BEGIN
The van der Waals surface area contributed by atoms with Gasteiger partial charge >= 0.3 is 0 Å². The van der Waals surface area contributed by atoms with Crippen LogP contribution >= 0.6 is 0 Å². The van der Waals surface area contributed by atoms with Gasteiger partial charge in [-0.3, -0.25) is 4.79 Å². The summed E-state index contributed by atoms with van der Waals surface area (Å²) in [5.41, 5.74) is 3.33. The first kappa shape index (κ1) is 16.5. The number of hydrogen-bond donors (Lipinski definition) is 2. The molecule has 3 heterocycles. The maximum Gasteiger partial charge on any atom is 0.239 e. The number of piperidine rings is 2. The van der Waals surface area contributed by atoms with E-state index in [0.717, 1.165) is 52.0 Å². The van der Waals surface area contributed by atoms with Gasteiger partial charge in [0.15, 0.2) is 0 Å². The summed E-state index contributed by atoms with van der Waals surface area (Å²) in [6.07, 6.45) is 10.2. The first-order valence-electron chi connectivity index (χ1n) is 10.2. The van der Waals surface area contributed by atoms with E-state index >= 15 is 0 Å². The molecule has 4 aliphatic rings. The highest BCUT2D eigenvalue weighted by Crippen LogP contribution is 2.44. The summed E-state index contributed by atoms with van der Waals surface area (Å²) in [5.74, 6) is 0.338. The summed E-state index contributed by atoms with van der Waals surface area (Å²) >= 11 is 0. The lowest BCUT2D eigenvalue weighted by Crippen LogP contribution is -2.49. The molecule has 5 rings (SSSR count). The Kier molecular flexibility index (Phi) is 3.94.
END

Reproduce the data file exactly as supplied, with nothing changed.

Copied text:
The van der Waals surface area contributed by atoms with Gasteiger partial charge >= 0.3 is 0 Å². The van der Waals surface area contributed by atoms with Crippen LogP contribution >= 0.6 is 0 Å². The van der Waals surface area contributed by atoms with Gasteiger partial charge in [-0.3, -0.25) is 4.79 Å². The summed E-state index contributed by atoms with van der Waals surface area (Å²) in [5.41, 5.74) is 3.33. The first kappa shape index (κ1) is 16.5. The number of hydrogen-bond donors (Lipinski definition) is 2. The molecule has 3 heterocycles. The maximum Gasteiger partial charge on any atom is 0.239 e. The number of piperidine rings is 2. The van der Waals surface area contributed by atoms with E-state index in [0.717, 1.165) is 52.0 Å². The van der Waals surface area contributed by atoms with Gasteiger partial charge in [0.15, 0.2) is 0 Å². The summed E-state index contributed by atoms with van der Waals surface area (Å²) in [6.07, 6.45) is 10.2. The first-order valence-electron chi connectivity index (χ1n) is 10.2. The van der Waals surface area contributed by atoms with E-state index >= 15 is 0 Å². The molecule has 4 aliphatic rings. The highest BCUT2D eigenvalue weighted by Crippen LogP contribution is 2.44. The summed E-state index contributed by atoms with van der Waals surface area (Å²) in [5.74, 6) is 0.338. The summed E-state index contributed by atoms with van der Waals surface area (Å²) >= 11 is 0. The lowest BCUT2D eigenvalue weighted by Crippen LogP contribution is -2.49. The molecule has 5 rings (SSSR count). The Kier molecular flexibility index (Phi) is 3.94.